Tail-BitingandTail-ChewinginWeanedHolsteinHeifers

1. AbstractThe objective of this case report was to present an abnormal socio-nutri-psychologicalbehaviorortail-biting/chewinginweaned Holstein heifers. Dairy heifers raised under commercial systems are separated from their dams and moved to individual or group housing systems which are different from their natural environment. Cross-suckling and non-nutritive behaviors are common in heifersrearedartificiallyunderintensivesystems,especiallythose with restricted milk feeding programs. The behavior observed herein was different from suckling behavior. In this case, in a groupof60headsHolsteinheifers,therewereatleasttwoorthree heifers that exhibited craving to bite and chew other heifers’ tail. Bloodytail wasthe firstsignthatled searchingaboutitsetiology. Factors including nutritional deficiencies, feed ingredients quality, and other management factors such as stocking density and feedbunkspacewereallchecked.Allnutritionalroutineswereapparentlynormal. High stocking density and inadequate feed bunk spaceseemedtobemajortriggeringfactors.Thisphenomenonhad not been seen before on these herds. This might represent an abnormalmulti-factorialsocial-nutritionalandpsychologicalbehavior in Holstein heifers.

2. CasePresentationandDiscussion Tail-biting occurs relatively more frequently in pigs but is rather rareincattle[1,2].Intwolargedairyfarms(>1000milkingdairy cows) in Tehran (Iran), these cases of tail biting associated with bloodyand woundedtails wereobserved.Inthe firstfarm,two 3- month-oldHolsteinheifersweredetected withbleedingatthe tipof their tails. On the next day, three other new cases with similar signs(woundedbloodytail)wereobserved.Heiferswereseparated andcheckedforanyotherabnormalities.Theappetitewasnormal and the body temperature was within normal range (38-39˚C), as well.Theinjuredtailwasbandagedusinggauzeafterdisinfection byiodinesolution.Afterremovingtheaffectedheifers,thehealthy pen mates were monitored for rooting the problem. Surprisingly, weobservedsomeheifersthatbiteandchewothers’tailstiptothe extent that bleeding occurs. In the second large dairy herd (over 1000 milking dairy cows), a similar scenario was detected, while inthiscase,thebloody-tailheiferswereat6-8monthsofage.Tail injuries and hair loss resulting from biting and chewing of biters are presented in Figure 1. Micronutrientdeficiency(suchaszinc,phosphorous,andiron)has beenproposed as a cause of pica [2, 3]. Pica isdefined as craving for consumption of non-nutritive materials such as ice, clay, hair and other materials. In our case, the herd routine nutritional program was checked out but the ration did not have any profound changesregardingmicronutrientstatus.Asaresult,othermanagementfactorsweremonitored.Nonetheless,nutritionaldeficiencies forindividualheifersmaynotberuledoutasacauseoftheabnor- mal tail biting. Investigating the stocking density and feed bunk space of calves revealed that feed bunk space was not adequate and some calve were not able to feed freely beside other pen mates. None of the invadingheifers wereeatingfeed.Instead,theywere walkingand standing behind the bitten heifers, biting and chewing the other heifers’tails(Please see the video). After movingsome heifers to anotherpen,thestockingdensitywasdecreasedandthisbehavior disappeared. It has been demonstrated that short-term increasesinstockingdensityresultedindecreasedlyingbehaviorandin creasedaggressivesocialbehaviorsatfeedbunkinlactatingdairy cows [4]. Additionally, it can be hypothesized that lower bunk spaceitselfcanlimitnutrientsintakebysomeheifersandmight cause nutrient deficiency. It is important to note that since such behaviors are rarely observed and reported on commercial farms, moreresearchis neededto mechanisticallydescribethisrare phe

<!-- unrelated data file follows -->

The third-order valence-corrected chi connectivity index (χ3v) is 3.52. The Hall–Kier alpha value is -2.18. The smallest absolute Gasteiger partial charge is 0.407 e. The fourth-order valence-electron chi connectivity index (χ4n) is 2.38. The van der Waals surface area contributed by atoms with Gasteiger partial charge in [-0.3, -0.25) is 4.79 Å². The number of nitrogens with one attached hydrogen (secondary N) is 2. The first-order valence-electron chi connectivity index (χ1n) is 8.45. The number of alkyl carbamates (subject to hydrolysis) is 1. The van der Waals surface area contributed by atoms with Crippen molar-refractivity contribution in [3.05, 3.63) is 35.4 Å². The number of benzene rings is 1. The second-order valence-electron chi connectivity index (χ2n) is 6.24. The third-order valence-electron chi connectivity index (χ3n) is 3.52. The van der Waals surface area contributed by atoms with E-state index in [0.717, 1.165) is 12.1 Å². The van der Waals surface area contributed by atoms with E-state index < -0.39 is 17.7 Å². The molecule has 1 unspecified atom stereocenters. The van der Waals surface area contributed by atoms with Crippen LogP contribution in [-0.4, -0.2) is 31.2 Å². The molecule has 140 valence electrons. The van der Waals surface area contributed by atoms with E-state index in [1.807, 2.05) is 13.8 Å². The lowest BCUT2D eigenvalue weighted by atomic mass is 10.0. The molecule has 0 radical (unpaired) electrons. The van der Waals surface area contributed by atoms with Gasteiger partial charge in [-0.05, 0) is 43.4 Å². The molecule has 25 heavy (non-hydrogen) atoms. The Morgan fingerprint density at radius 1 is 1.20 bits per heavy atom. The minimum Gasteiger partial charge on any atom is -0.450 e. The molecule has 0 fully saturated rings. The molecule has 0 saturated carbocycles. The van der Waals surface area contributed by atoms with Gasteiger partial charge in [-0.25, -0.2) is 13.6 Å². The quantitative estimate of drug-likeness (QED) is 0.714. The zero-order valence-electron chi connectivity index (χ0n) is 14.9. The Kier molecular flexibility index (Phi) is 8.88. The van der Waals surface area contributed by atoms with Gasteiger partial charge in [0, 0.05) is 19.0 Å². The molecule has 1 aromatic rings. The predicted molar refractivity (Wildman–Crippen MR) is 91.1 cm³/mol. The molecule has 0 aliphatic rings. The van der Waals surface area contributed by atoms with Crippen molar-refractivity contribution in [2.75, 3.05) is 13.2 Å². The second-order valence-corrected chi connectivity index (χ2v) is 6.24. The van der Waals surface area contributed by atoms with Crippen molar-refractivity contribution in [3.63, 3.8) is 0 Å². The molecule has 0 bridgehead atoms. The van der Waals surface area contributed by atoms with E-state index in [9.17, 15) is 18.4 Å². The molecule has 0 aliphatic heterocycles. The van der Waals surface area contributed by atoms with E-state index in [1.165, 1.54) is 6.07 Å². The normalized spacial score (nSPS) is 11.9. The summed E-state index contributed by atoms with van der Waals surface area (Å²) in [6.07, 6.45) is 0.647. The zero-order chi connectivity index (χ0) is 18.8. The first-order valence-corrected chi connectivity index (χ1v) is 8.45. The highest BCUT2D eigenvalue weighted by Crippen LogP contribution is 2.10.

3. ConclusionTail-biting/chewingwasobservedinfewweanedHolsteinheifers intwocommerciallargedairyherdsinTehran,Iran.Highstocking density and possibly nutrient deficiency may cause some aggressive social and psychological behaviors in commercial Holstein heifers. It is not clear that such a behavior is specified to one or two heifers or can occur in any heifers during special conditions. Future studies are needed to determine and identify physiological and psychological mechanisms of such a rare phenomenon.

References 1. Rabhi M, et al. Association Between Tail-Biting and Intestinal Microbiota Composition in Pigs. Front. Vet. Sci. 2020; 7: 563762.

2. Millar M, Kenward P. Tail biting in calves. The Vet. Rec. 2015;177(16): 422-423.

3. MiaoD,YoungSL,GoldenCD.Ameta-analysisofpicaandmicronutrient status. Am J Hum Biol. 2015; 27: 84-93.

4. Krawczel PD, Klaiber LB, Butzler RE, Klaiber LM, Dann HM,MooneyCS,etal.Shorttermincreasesinstockingdensityaffectthelyingandsocialbehavior,but notproductivity,oflactatingHolsteindairy cows. J Dairy Sci. 2011; 95: 4298-308

NikkhahA . Tail-BitingandTail-ChewinginWeanedHolsteinHeifers. Annals of Clinical and Medical Case Reports 2022